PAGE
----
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Sleep-wake conduct predicts psychological well being resilience throughout COVID-19

The U.S. COVID-19 pandemic containment began in early 2020 with rigorous non-pharmaceutical measures such as stay-at-home orders and remote working instructions. During this period, surveys and portable data reported increases in sleep duration and delayed sleep times, as well as increases in negative psychological symptoms

Now a group of researchers from the US and Australia have collaborated on a study that analyzes objective sleep-wake data and the effects of COVID-19 on the mental health of adults in the US.

A pre-print version of the research paper is available on the medRxiv * server while the article is being peer-reviewed.

Restricted sleep and mental health

The importance of sleep to mental health has long been recognized, with an association between sleep disorders, including sleep disorders and inadequate sleep, and negative mental and behavioral health symptoms. In some people, these symptoms include anxiety, depression, and substance abuse.

It was inevitable that COVID-19 would have a negative mental health impact due to the isolated lifestyle and low social interaction associated with the pandemic.

In order to contain the spread of the virus and reduce the possibility of contagion, lockdowns have been put in place around the world as a strict containment measure.

Therefore, interdisciplinary research focuses on the identification of optimal sleep-wake structures to support mental health after isolating effects with subsequent depressive and anxious states.

Survey data analyzing the early stages of COVID-19 had found links between poor quality, inadequate sleep, and negative mental and behavioral health symptoms.

The study, published in the current Pre-Print, examined the objective sleep and mental health of 20,717 people living in the United States through the use of a validated sleep wearable both before COVID-19 and during the pandemic.

The researchers used a comprehensive list of variables for their sleep study, which included duration, onset of sleep, offset of sleep, consistency of sleep timing, and waking up after onset of sleep.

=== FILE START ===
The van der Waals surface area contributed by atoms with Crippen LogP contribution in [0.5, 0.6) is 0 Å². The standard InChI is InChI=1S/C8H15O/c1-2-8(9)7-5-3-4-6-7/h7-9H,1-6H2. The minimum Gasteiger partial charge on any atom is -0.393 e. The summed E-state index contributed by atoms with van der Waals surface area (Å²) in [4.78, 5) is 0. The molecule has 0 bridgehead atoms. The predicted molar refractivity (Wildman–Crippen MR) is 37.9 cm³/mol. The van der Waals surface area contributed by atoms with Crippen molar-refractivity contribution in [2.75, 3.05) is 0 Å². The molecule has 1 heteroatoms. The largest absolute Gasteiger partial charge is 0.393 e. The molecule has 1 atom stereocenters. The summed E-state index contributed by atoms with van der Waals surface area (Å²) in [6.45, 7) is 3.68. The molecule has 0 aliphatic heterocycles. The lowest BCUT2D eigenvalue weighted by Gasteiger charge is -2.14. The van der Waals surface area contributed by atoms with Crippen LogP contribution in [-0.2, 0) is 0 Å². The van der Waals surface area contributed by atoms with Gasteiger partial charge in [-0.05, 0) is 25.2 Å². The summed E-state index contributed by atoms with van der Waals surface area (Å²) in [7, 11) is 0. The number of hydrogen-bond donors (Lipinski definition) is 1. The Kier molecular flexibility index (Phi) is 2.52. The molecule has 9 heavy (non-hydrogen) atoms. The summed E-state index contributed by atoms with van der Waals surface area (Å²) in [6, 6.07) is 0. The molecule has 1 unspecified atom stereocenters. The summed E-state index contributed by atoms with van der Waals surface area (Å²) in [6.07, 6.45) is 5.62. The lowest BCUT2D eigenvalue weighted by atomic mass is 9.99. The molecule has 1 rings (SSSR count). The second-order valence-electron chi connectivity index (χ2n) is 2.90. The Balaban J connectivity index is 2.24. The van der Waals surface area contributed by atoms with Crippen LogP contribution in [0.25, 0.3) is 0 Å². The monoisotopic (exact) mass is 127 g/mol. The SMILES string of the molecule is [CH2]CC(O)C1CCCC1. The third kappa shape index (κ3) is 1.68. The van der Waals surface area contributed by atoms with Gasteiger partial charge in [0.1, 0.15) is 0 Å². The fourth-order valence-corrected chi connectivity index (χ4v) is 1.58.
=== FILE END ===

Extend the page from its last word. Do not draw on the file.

Sleep duration, consistency, waking up after falling asleep and timing, January 1, 2020 to June 30, 2020.

Sleep duration, consistency, waking up after falling asleep and timing, January 1, 2020 to June 30, 2020.

The importance of sleeping

The results of the study confirmed previous research studies on sleep quality and mental health, with the results showing that there had been an increase in the length of sleep and a delay in the timing of sleep during the pandemic.

However, research has revealed new insights into the consistency of sleep timing. The study found that people with persistent sleep problems and poor sleep consistency were more likely to experience negative mental health.

Mental health resilience

Sleeping 6-7 hours is considered normal, but if this number is below 6, symptoms of anxiety and depression are more likely to occur. This also applies to decreased consistency in sleep timing. These findings suggest that sleep is important to mental health and what behavioral interventions can do to increase the resilience of those most affected during the pandemic.

The study suggested that COVID-19 policies, such as remote working from home and a lack of social mix, contributed significantly to individual isolation.

The differences in sleep behavior noted by researchers during the pandemic have identified potential targets for risk factors for mental health problems.

Research has found that people who achieved the recommended sleep duration and consistency prior to the pandemic had greater psychological resilience because they were less sleep deprived during the pandemic and therefore less likely to experience psychological and behavioral symptoms.

restrictions

The limitations of the study, which is included in the pre-print paper, include the participants who are predominantly male, have a high level of education, are gainfully employed, and reported an above-average household income. This can be viewed as a bias in the study, which may affect the representativeness of the research for the population.

The socio-economic impact can be significant as women, racial diversity and different asset classes are excluded. The biological and social differences in women can have different effects on sleep; This can also be said for how different races and less economically stable individuals have dealt with the pandemic of lost jobs and lack of security during a difficult time. This could have further affected sleep patterns during the pandemic and exacerbated the mental and behavioral symptoms in these individuals.

The research carried out has provided an extensive insight into the challenges facing a group of individuals in the United States. This can be used for mental health interventions to target the most vulnerable groups during the pandemic. This can further help ease the pandemic and how groups of individuals can receive mental health support during COVID-19.

*Important NOTE

medRxiv publishes preliminary scientific reports that are not peer-reviewed and therefore should not be considered conclusive, that guide clinical practice / health-related behavior or are treated as established information.

Journal reference:

  • Czeisler, M., Capodilupo, E., Weaver, M., Czeisler, C., Howard, M., and Rajaratnam, S., 2021. Previous sleep-wake behavior predicts the mental resilience of adults in the United States during the COVID -19 pandemic. https://www.medrxiv.org/content/10.1101/2021.06.15.21258983v1

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